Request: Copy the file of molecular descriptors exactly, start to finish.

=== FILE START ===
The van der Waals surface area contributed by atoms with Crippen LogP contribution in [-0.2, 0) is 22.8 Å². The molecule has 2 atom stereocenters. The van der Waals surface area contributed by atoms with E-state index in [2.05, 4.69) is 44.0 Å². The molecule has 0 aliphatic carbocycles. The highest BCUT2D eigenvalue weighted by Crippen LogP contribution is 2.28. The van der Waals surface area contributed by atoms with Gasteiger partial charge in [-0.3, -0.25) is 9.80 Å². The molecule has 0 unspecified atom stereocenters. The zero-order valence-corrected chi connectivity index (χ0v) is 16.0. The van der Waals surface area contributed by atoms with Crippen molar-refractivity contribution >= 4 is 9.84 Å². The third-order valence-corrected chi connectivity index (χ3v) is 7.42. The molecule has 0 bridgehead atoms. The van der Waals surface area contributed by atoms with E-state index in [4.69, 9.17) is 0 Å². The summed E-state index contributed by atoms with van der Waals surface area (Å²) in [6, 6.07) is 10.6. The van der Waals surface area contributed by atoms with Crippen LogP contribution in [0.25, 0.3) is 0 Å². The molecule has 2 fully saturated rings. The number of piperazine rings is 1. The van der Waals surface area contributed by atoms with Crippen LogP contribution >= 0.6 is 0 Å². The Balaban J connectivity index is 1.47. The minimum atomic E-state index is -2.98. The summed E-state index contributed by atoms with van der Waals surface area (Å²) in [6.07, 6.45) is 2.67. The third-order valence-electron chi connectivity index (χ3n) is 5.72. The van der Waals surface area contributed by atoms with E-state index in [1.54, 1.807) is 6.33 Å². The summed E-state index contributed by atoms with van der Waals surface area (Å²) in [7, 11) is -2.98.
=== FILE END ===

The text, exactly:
The van der Waals surface area contributed by atoms with Crippen LogP contribution in [-0.2, 0) is 22.8 Å². The molecule has 2 atom stereocenters. The van der Waals surface area contributed by atoms with E-state index in [2.05, 4.69) is 44.0 Å². The molecule has 0 aliphatic carbocycles. The highest BCUT2D eigenvalue weighted by Crippen LogP contribution is 2.28. The van der Waals surface area contributed by atoms with Gasteiger partial charge in [-0.3, -0.25) is 9.80 Å². The molecule has 0 unspecified atom stereocenters. The zero-order valence-corrected chi connectivity index (χ0v) is 16.0. The van der Waals surface area contributed by atoms with Crippen molar-refractivity contribution >= 4 is 9.84 Å². The third-order valence-corrected chi connectivity index (χ3v) is 7.42. The molecule has 0 bridgehead atoms. The van der Waals surface area contributed by atoms with E-state index in [4.69, 9.17) is 0 Å². The summed E-state index contributed by atoms with van der Waals surface area (Å²) in [6, 6.07) is 10.6. The van der Waals surface area contributed by atoms with Crippen LogP contribution in [0.25, 0.3) is 0 Å². The molecule has 2 fully saturated rings. The number of piperazine rings is 1. The van der Waals surface area contributed by atoms with Crippen LogP contribution >= 0.6 is 0 Å². The Balaban J connectivity index is 1.47. The minimum atomic E-state index is -2.98. The summed E-state index contributed by atoms with van der Waals surface area (Å²) in [6.07, 6.45) is 2.67. The third-order valence-electron chi connectivity index (χ3n) is 5.72. The van der Waals surface area contributed by atoms with E-state index in [1.54, 1.807) is 6.33 Å². The summed E-state index contributed by atoms with van der Waals surface area (Å²) in [7, 11) is -2.98.